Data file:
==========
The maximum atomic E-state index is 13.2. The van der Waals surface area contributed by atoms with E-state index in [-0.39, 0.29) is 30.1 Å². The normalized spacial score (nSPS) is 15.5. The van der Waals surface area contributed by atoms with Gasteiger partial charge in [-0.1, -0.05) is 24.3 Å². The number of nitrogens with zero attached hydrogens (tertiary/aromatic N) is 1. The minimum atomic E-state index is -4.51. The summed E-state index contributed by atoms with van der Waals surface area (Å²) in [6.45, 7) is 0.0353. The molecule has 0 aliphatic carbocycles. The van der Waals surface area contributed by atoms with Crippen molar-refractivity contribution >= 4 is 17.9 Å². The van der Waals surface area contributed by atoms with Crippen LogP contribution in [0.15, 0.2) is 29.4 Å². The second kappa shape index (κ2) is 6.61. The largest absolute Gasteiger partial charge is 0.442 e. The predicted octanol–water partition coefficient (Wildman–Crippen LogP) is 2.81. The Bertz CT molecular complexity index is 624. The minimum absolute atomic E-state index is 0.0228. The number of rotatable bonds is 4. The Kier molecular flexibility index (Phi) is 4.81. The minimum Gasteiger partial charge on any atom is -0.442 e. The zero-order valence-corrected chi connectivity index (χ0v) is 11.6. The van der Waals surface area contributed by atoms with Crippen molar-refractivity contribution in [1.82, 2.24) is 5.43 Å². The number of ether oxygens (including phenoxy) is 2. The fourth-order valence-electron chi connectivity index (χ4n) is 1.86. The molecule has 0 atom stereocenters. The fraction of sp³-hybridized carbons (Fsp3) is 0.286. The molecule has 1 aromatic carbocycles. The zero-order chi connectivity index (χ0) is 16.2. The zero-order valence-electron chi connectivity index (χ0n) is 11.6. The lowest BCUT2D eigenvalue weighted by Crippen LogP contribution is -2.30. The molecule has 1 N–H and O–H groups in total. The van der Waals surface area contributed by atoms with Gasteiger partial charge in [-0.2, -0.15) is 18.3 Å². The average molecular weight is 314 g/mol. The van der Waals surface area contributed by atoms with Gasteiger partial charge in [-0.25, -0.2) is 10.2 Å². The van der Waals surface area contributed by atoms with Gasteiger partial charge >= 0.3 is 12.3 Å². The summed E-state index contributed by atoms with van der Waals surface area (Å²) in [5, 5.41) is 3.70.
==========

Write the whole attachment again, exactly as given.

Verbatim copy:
The maximum atomic E-state index is 13.2. The van der Waals surface area contributed by atoms with E-state index in [-0.39, 0.29) is 30.1 Å². The normalized spacial score (nSPS) is 15.5. The van der Waals surface area contributed by atoms with Gasteiger partial charge in [-0.1, -0.05) is 24.3 Å². The number of nitrogens with zero attached hydrogens (tertiary/aromatic N) is 1. The minimum atomic E-state index is -4.51. The summed E-state index contributed by atoms with van der Waals surface area (Å²) in [6.45, 7) is 0.0353. The molecule has 0 aliphatic carbocycles. The van der Waals surface area contributed by atoms with Crippen molar-refractivity contribution >= 4 is 17.9 Å². The van der Waals surface area contributed by atoms with Crippen LogP contribution in [0.15, 0.2) is 29.4 Å². The second kappa shape index (κ2) is 6.61. The largest absolute Gasteiger partial charge is 0.442 e. The predicted octanol–water partition coefficient (Wildman–Crippen LogP) is 2.81. The Bertz CT molecular complexity index is 624. The minimum absolute atomic E-state index is 0.0228. The number of rotatable bonds is 4. The Kier molecular flexibility index (Phi) is 4.81. The minimum Gasteiger partial charge on any atom is -0.442 e. The zero-order valence-corrected chi connectivity index (χ0v) is 11.6. The van der Waals surface area contributed by atoms with Crippen molar-refractivity contribution in [1.82, 2.24) is 5.43 Å². The number of ether oxygens (including phenoxy) is 2. The fourth-order valence-electron chi connectivity index (χ4n) is 1.86. The molecule has 0 atom stereocenters. The fraction of sp³-hybridized carbons (Fsp3) is 0.286. The molecule has 1 aromatic carbocycles. The zero-order chi connectivity index (χ0) is 16.2. The zero-order valence-electron chi connectivity index (χ0n) is 11.6. The lowest BCUT2D eigenvalue weighted by Crippen LogP contribution is -2.30. The molecule has 1 N–H and O–H groups in total. The van der Waals surface area contributed by atoms with Gasteiger partial charge in [-0.2, -0.15) is 18.3 Å². The average molecular weight is 314 g/mol. The van der Waals surface area contributed by atoms with Gasteiger partial charge in [-0.25, -0.2) is 10.2 Å². The van der Waals surface area contributed by atoms with Gasteiger partial charge >= 0.3 is 12.3 Å². The summed E-state index contributed by atoms with van der Waals surface area (Å²) in [5, 5.41) is 3.70.